What to do with those ever-present plastic bags shoppers tote home from supermarkets and grocery stores? More than 102 billion of them every year are taking up permanent residence in our nation’s landfills.
Oh, they seem innocuous enough – one bag from the convenience store with the day’s milk, another from the corner market with cereal and dog food – but once they reach critical mass, the indestructible sacks pollute our streams, clog our storm drains and contaminate our soil.
Communities have tried varied approaches, including small fees, taxes or total bans. In Ireland, a country-wide tax on plastic bags resulted in a 90 percent drop in usage: 1 billion fewer bags despoiling the environment every year.
Mercer County voters told officials in November that they wanted no part of a 5-cent fee for disposable plastic shopping bags.
Now the Princeton Merchants Association has a promising notion: offering recycling bins in stores, starting with McCaffrey’s and the Princeton University Store, and turning the collected bags over to Trex Recycling to find new life as weatherproof decking and other products.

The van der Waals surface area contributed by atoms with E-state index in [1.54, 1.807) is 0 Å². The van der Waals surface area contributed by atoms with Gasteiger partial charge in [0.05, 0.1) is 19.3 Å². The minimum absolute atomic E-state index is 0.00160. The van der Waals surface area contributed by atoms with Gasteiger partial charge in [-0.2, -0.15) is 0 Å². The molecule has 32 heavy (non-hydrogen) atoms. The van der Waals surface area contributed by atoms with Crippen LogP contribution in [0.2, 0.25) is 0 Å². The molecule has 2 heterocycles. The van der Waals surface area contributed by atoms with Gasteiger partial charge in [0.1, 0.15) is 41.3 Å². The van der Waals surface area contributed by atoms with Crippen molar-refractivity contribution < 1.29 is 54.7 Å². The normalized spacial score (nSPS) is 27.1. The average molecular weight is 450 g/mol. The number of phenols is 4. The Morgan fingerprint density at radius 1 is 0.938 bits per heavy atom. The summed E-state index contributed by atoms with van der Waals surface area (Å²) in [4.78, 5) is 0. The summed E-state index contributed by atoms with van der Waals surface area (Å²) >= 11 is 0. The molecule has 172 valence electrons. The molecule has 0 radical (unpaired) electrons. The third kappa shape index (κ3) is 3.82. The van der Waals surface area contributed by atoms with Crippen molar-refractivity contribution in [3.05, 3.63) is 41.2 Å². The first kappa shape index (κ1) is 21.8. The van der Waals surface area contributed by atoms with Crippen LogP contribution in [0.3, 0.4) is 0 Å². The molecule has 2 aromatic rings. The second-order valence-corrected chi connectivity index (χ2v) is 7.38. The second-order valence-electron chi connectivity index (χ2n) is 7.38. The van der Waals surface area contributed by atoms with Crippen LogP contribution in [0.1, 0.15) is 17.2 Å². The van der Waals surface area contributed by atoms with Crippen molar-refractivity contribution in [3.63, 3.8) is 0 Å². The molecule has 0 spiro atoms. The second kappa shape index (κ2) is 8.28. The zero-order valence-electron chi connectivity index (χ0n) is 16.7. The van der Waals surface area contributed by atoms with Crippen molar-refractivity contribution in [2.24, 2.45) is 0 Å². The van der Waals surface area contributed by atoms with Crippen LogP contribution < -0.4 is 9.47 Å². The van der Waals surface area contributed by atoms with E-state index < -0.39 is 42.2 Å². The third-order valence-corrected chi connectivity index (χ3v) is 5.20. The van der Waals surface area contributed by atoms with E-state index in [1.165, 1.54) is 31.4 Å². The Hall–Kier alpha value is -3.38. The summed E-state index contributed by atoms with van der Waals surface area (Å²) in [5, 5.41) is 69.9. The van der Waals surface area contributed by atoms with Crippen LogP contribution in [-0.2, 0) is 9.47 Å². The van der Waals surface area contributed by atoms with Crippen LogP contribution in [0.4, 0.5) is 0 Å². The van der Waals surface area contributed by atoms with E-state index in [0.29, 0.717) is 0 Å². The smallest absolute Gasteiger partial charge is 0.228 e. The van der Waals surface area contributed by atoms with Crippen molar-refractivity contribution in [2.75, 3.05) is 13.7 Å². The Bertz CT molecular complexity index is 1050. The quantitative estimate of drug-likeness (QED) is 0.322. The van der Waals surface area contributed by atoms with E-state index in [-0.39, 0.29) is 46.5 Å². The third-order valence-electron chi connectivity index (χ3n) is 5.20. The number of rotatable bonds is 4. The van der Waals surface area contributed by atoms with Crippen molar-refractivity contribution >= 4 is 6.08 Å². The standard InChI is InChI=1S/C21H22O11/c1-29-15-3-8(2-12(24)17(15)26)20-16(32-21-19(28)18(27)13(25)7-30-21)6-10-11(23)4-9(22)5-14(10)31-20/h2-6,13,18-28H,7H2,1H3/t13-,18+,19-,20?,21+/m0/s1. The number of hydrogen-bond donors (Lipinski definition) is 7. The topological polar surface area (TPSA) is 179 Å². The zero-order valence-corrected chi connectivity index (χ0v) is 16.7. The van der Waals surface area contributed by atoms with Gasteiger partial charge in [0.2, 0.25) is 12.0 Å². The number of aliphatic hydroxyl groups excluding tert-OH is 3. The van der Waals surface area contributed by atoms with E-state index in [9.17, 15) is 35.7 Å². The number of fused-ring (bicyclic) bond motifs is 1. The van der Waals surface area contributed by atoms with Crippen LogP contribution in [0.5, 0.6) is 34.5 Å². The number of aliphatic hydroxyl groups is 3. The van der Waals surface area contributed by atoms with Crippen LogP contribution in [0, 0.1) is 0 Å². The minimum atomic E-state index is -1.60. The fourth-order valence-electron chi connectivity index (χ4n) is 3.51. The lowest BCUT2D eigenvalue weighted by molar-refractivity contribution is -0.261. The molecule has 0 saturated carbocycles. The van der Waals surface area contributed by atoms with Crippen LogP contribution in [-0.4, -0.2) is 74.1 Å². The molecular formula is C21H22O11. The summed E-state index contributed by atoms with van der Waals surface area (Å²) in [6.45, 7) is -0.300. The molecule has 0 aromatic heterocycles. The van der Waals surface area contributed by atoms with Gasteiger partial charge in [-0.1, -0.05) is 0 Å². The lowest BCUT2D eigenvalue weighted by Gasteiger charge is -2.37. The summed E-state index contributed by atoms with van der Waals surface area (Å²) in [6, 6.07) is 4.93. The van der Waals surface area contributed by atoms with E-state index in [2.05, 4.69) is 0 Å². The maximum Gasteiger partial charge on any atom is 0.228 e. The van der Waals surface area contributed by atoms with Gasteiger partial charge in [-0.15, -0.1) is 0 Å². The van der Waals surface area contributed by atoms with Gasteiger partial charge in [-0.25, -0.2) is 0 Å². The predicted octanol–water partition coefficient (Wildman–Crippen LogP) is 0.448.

The merchants are teaming up with local businesses, nonprofits and the township itself to help get the project off the ground. The Whole Earth Center, Craft Cleaners, Sustainable Princeton and the Princeton Senior Resource Center are on board.
Princeton residents already have shown their awareness of the issue; while the fee-for-bags referendum went down to defeat last year, township residents indicated they were in favor of the charge.
After conducting research, the municipality’s attorney, Trishka Cecil, told officials that Princeton can legally place a 10-cent fee on single-use plastic and paper bags if the purpose is to cut down on litter in streets, sewers and storm drains.
While that initiative makes its way through the proper channels, the merchants have taken a healthy first step with their recycling plans, which call for 10 additional containers to be placed at key locations.
They’re also encouraging businesses to ask customers if they need a bag, before automatically providing one, and urging residents to bring their own bags whenever possible.
The efforts aren’t limited to those ubiquitous bags you get at every check-out counter. Shoppers also will be invited to use the recycling bins for newspaper bags, bread bags, food storage bags and other plastics such as dry-cleaning bags.
It’s heartening that the merchants group has already enlisted broad support from many quarters, and that the municipality itself is also involved. The big question now is whether shoppers will step up. And if so, will other communities follow Princeton’s lead?